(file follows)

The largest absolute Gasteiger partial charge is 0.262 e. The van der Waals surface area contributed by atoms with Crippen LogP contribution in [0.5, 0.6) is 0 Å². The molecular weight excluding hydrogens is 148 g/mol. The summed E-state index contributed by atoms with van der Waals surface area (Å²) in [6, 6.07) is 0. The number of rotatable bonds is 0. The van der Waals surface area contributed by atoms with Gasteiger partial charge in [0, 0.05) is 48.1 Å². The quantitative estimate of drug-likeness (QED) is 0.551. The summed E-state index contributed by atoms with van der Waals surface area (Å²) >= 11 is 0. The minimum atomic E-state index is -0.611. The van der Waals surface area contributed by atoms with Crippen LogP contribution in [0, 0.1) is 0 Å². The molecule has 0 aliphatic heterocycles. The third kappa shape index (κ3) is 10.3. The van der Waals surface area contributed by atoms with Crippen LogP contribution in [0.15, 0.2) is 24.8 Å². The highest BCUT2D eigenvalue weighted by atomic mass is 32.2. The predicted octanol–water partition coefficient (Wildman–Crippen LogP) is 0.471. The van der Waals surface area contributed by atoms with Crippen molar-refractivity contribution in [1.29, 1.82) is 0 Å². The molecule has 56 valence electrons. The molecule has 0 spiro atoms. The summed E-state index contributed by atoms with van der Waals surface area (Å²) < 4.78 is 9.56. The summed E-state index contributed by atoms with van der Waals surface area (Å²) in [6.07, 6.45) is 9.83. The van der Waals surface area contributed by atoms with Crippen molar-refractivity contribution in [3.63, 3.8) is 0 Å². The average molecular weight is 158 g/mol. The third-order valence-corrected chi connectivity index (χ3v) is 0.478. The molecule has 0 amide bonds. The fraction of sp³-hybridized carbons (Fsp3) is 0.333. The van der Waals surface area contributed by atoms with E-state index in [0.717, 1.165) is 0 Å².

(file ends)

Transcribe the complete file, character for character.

The largest absolute Gasteiger partial charge is 0.262 e. The van der Waals surface area contributed by atoms with Crippen LogP contribution in [0.5, 0.6) is 0 Å². The molecular weight excluding hydrogens is 148 g/mol. The summed E-state index contributed by atoms with van der Waals surface area (Å²) in [6, 6.07) is 0. The number of rotatable bonds is 0. The van der Waals surface area contributed by atoms with Gasteiger partial charge in [0, 0.05) is 48.1 Å². The quantitative estimate of drug-likeness (QED) is 0.551. The summed E-state index contributed by atoms with van der Waals surface area (Å²) >= 11 is 0. The minimum atomic E-state index is -0.611. The van der Waals surface area contributed by atoms with Crippen LogP contribution in [0, 0.1) is 0 Å². The molecule has 0 aliphatic heterocycles. The third kappa shape index (κ3) is 10.3. The van der Waals surface area contributed by atoms with Crippen LogP contribution in [0.15, 0.2) is 24.8 Å². The highest BCUT2D eigenvalue weighted by atomic mass is 32.2. The predicted octanol–water partition coefficient (Wildman–Crippen LogP) is 0.471. The van der Waals surface area contributed by atoms with Crippen molar-refractivity contribution in [1.29, 1.82) is 0 Å². The molecule has 56 valence electrons. The molecule has 0 spiro atoms. The summed E-state index contributed by atoms with van der Waals surface area (Å²) < 4.78 is 9.56. The summed E-state index contributed by atoms with van der Waals surface area (Å²) in [6.07, 6.45) is 9.83. The van der Waals surface area contributed by atoms with Crippen molar-refractivity contribution in [3.63, 3.8) is 0 Å². The average molecular weight is 158 g/mol. The third-order valence-corrected chi connectivity index (χ3v) is 0.478. The molecule has 0 amide bonds. The fraction of sp³-hybridized carbons (Fsp3) is 0.333. The van der Waals surface area contributed by atoms with E-state index in [0.717, 1.165) is 0 Å².